Bay leaves (Bay Laurel) are now grown in several countries, but primarily in the Mediterranean and California. Mediterranean Bay leaves tend to have a milder flavor, more subtle and at the same time a more complex flavor than their California cousin. Bay leaves are almost always used in the dried form as the sweeter flavor develops as it dries.
Their flavor and fragrance have been described in many ways – piney, sweet, herbal, floral, and even with hints of nutmeg, allspice and clove. When crushed or ground, the fragrance is stronger as the essential oils are released.
Bay leaves pair well in many dishes from soups, stews, sauces and marinades to pickles, citrus fruits, tomatoes, lentils and rice. Delicious with beef, fish, seafood, lamb, game, poultry. Found in many Turkish and Moroccan dishes with beans, lentils or rice that are slowly cooked.
Often found in dishes that also use marjoram, oregano, parsley, sage, savory or thyme. Because of its hints of clove, it also goes well with allspice or clove, even bringing out more of these flavors.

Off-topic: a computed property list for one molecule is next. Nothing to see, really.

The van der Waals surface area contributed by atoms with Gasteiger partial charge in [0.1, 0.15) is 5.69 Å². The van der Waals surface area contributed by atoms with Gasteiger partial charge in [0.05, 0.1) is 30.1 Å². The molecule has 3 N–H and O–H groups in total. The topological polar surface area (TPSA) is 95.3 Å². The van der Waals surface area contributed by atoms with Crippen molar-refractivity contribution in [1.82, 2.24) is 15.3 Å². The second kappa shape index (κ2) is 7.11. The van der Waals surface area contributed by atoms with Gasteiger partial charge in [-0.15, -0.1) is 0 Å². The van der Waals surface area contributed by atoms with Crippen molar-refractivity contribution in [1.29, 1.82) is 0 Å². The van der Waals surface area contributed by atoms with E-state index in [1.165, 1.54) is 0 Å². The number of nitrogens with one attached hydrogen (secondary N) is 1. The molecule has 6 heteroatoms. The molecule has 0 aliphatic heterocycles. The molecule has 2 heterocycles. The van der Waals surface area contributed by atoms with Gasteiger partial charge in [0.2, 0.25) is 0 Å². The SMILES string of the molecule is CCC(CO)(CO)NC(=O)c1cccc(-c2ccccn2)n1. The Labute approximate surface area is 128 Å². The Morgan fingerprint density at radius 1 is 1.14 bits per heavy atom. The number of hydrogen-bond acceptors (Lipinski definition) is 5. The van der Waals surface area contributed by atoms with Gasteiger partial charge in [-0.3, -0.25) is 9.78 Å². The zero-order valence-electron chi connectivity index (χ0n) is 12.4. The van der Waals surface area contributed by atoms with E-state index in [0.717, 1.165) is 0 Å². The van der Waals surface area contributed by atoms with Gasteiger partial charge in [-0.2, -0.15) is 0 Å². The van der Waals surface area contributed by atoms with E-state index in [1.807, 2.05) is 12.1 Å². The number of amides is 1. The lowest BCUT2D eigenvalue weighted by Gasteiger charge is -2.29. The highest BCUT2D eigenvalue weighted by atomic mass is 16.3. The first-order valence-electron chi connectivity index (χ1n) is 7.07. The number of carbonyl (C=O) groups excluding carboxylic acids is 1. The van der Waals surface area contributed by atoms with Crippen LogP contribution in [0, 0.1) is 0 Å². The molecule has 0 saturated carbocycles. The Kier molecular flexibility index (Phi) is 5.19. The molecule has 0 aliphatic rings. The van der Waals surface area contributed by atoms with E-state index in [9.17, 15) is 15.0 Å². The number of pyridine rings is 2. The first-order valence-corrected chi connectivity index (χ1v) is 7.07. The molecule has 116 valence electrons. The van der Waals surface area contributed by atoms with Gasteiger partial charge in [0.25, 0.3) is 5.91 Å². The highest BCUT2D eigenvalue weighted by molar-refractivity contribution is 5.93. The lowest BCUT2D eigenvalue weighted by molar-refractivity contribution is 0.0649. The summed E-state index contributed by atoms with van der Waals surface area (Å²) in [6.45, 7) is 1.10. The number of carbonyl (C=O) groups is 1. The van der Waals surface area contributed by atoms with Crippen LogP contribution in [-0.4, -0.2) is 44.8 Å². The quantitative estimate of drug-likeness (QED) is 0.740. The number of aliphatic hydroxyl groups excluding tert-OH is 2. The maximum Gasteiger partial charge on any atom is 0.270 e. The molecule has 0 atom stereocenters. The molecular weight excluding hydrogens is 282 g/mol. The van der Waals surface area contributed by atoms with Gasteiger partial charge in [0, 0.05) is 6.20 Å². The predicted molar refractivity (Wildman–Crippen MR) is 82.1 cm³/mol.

Add Bay Leaves early to the cooking or marinating process as it takes time for its flavor to fully develop. This is why they are often found in dishes are roasted, braised or simmered. Bay leaves are used sparingly - generally only a few leaves are needed.
About 1/4 - 1/2 tsp of Stuart's Bay Leaf Flakes = 1 whole Bay Leaf
About 1/8 - 1/4 tsp ground bay leaf = 1 whole bay leaf
Here at Stuart's we sort our Bay Leaves, using the broken ones to grind into Bay Leaf Flakes. Our Bay Leaf Flakes should be placed in a cheesecloth and removed before serving. They should not be cooked loosely into the dish. Bay leaves are sharp if swallowed.